Swiss court judges ‘quenelle’ gesture to be racist

A Dieudonné fan demonstrates the quenelle gesture in Nyon, where the comedian performed in 2014 Keystone

The Swiss Federal Supreme Court has deemed the “quenelle” gesture popularised by French comedian Dieudonné M'bala M'bala to signify racist behaviour.  

This content was published on August 3, 2017 - 15:43 and agencies

A young man who was photographed using it in front of a Geneva synagogue, along with two companions, was pronounced guilty of racial discrimination by the country’s highest court. 

A photograph of three young men, including one in military uniform, performing the “quenelle” salute in front of a synagogue in Geneva was published in the 20 Minutes paper in 2013. Geneva’s public prosecutor filed criminal charges against them in 2015, resulting in a suspended sentence and a fine that two of the trio accepted. 

The one who contested the charges ended up later being sentenced for racial discrimination by the Geneva court of justice. He appealed the verdict and the case was brought before Switzerland’s highest court which upheld the judgement on Wednesday.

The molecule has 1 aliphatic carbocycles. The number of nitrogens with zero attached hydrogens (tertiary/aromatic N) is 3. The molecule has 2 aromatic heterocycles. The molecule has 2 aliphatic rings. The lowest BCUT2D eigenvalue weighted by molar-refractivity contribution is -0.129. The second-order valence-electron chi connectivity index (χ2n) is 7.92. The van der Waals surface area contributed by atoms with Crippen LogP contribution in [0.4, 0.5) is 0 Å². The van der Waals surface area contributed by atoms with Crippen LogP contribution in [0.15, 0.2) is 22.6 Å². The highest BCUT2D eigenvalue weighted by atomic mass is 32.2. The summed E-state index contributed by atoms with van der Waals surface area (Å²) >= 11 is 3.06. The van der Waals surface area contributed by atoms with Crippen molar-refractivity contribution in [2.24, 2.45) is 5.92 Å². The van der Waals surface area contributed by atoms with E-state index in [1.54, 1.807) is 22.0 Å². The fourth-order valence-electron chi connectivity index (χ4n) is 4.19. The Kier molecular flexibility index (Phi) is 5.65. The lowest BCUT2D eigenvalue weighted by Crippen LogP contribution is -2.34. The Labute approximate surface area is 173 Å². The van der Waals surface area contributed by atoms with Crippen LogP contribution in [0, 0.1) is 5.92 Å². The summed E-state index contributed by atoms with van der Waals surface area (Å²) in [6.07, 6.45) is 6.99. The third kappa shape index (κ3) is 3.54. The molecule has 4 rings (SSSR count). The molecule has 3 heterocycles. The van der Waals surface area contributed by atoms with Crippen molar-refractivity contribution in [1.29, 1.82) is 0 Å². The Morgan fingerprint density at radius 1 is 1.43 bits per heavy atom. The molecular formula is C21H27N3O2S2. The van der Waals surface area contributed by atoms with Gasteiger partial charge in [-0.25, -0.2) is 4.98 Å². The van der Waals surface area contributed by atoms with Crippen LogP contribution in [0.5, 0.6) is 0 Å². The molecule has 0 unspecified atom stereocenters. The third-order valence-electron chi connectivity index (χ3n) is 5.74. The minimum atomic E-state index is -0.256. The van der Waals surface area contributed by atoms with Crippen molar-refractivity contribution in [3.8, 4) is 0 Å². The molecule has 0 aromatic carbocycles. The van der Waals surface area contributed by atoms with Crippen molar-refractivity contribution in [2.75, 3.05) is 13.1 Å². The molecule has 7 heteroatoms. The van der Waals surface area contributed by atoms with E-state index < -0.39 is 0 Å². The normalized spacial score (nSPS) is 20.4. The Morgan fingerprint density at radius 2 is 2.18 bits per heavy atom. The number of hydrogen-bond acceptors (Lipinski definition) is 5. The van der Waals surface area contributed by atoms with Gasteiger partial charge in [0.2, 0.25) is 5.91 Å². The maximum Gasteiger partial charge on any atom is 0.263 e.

Bad intentions

Under Swiss anti-racism law, only racist acts committed in public are criminal offences. A ruling on Hitler salutes in 2014 put a finer interpretation on the law, stating that the gesture is a crime only if someone is using it to try to spread racist ideology to others.

In this case, the court dismissed the appellant’s argument that the quenelle gesture signified nothing more than “schoolboy humour”. The fact that its anti-Semitic connotations are well known among the Geneva public and that it was performed in public in front of a synagogue meant that it was a hostile act directed at Jewish people, stated the court. 

The court also found that the fact that the three young men partially covered their faces was proof of their attitude and intentions. 

In 2009 the Swiss Federal Court struck down the city of Geneva’s refusal to rent a stage to the French comedian Dieudonné, because freedom of expression was considered more important. A subsequent show in Nyon in 2014 was allowed despite bans by the local French authorities in Nantes, Marseille, Bordeaux and Tours the same year.

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